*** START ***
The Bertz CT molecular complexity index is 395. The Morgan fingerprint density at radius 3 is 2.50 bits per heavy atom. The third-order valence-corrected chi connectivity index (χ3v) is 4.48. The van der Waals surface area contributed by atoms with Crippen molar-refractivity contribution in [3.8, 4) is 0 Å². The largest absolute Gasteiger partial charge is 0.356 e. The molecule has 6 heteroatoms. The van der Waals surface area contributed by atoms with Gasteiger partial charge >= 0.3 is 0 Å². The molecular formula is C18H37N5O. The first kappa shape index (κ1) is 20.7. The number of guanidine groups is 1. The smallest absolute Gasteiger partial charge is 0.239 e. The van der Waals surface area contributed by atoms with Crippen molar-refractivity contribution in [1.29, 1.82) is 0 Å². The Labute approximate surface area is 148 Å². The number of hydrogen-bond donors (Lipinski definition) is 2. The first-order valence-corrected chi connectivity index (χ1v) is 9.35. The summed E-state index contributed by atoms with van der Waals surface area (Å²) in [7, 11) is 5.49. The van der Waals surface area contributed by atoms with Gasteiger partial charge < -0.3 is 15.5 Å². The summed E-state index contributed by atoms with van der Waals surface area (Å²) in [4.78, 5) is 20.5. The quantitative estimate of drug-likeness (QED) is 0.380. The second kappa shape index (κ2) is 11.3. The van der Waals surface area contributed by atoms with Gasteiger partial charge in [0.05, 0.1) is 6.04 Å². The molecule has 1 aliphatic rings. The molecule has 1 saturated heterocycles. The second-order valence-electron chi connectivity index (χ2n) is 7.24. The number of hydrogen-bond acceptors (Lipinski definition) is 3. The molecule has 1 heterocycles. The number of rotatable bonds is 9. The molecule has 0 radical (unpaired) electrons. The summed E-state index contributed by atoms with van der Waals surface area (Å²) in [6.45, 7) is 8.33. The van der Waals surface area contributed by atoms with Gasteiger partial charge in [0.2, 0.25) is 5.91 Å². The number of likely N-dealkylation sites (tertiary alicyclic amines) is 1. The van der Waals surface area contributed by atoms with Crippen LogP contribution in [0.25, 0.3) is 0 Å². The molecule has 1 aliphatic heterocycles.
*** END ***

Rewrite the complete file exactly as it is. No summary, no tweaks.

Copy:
The Bertz CT molecular complexity index is 395. The Morgan fingerprint density at radius 3 is 2.50 bits per heavy atom. The third-order valence-corrected chi connectivity index (χ3v) is 4.48. The van der Waals surface area contributed by atoms with Crippen molar-refractivity contribution in [3.8, 4) is 0 Å². The largest absolute Gasteiger partial charge is 0.356 e. The molecule has 6 heteroatoms. The van der Waals surface area contributed by atoms with Gasteiger partial charge >= 0.3 is 0 Å². The molecular formula is C18H37N5O. The first kappa shape index (κ1) is 20.7. The number of guanidine groups is 1. The smallest absolute Gasteiger partial charge is 0.239 e. The van der Waals surface area contributed by atoms with Crippen molar-refractivity contribution in [1.29, 1.82) is 0 Å². The Labute approximate surface area is 148 Å². The number of hydrogen-bond donors (Lipinski definition) is 2. The first-order valence-corrected chi connectivity index (χ1v) is 9.35. The summed E-state index contributed by atoms with van der Waals surface area (Å²) in [7, 11) is 5.49. The van der Waals surface area contributed by atoms with Gasteiger partial charge < -0.3 is 15.5 Å². The summed E-state index contributed by atoms with van der Waals surface area (Å²) in [4.78, 5) is 20.5. The quantitative estimate of drug-likeness (QED) is 0.380. The second kappa shape index (κ2) is 11.3. The van der Waals surface area contributed by atoms with Gasteiger partial charge in [0.05, 0.1) is 6.04 Å². The molecule has 1 aliphatic rings. The molecule has 1 saturated heterocycles. The second-order valence-electron chi connectivity index (χ2n) is 7.24. The number of hydrogen-bond acceptors (Lipinski definition) is 3. The molecule has 1 heterocycles. The number of rotatable bonds is 9. The molecule has 0 radical (unpaired) electrons. The summed E-state index contributed by atoms with van der Waals surface area (Å²) in [6.45, 7) is 8.33. The van der Waals surface area contributed by atoms with Gasteiger partial charge in [0.2, 0.25) is 5.91 Å². The number of likely N-dealkylation sites (tertiary alicyclic amines) is 1. The van der Waals surface area contributed by atoms with Crippen LogP contribution in [0.25, 0.3) is 0 Å². The molecule has 1 aliphatic heterocycles.